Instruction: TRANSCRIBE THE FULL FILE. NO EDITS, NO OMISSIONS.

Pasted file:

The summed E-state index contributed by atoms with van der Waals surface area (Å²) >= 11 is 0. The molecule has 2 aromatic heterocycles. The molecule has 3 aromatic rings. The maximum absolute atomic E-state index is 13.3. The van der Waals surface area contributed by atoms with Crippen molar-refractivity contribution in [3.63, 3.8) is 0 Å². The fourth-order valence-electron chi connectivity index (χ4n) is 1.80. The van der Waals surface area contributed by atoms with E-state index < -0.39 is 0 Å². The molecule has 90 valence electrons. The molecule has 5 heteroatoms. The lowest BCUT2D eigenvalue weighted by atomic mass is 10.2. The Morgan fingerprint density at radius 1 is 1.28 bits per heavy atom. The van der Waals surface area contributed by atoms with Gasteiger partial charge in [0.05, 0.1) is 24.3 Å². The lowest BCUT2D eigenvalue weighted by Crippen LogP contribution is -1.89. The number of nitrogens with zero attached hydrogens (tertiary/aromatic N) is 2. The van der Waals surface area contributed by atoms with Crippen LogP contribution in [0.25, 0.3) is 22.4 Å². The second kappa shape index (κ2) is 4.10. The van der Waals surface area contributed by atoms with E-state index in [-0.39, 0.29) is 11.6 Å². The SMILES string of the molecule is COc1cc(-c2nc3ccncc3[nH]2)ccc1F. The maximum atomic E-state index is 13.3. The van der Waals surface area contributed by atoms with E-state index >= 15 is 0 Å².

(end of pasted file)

The summed E-state index contributed by atoms with van der Waals surface area (Å²) >= 11 is 0. The molecule has 2 aromatic heterocycles. The molecule has 3 aromatic rings. The maximum absolute atomic E-state index is 13.3. The van der Waals surface area contributed by atoms with Crippen molar-refractivity contribution in [3.63, 3.8) is 0 Å². The fourth-order valence-electron chi connectivity index (χ4n) is 1.80. The van der Waals surface area contributed by atoms with E-state index < -0.39 is 0 Å². The molecule has 90 valence electrons. The molecule has 5 heteroatoms. The lowest BCUT2D eigenvalue weighted by atomic mass is 10.2. The Morgan fingerprint density at radius 1 is 1.28 bits per heavy atom. The van der Waals surface area contributed by atoms with Gasteiger partial charge in [0.05, 0.1) is 24.3 Å². The lowest BCUT2D eigenvalue weighted by Crippen LogP contribution is -1.89. The number of nitrogens with zero attached hydrogens (tertiary/aromatic N) is 2. The van der Waals surface area contributed by atoms with Crippen LogP contribution in [0.25, 0.3) is 22.4 Å². The second kappa shape index (κ2) is 4.10. The van der Waals surface area contributed by atoms with E-state index in [-0.39, 0.29) is 11.6 Å². The SMILES string of the molecule is COc1cc(-c2nc3ccncc3[nH]2)ccc1F. The maximum atomic E-state index is 13.3. The van der Waals surface area contributed by atoms with E-state index >= 15 is 0 Å².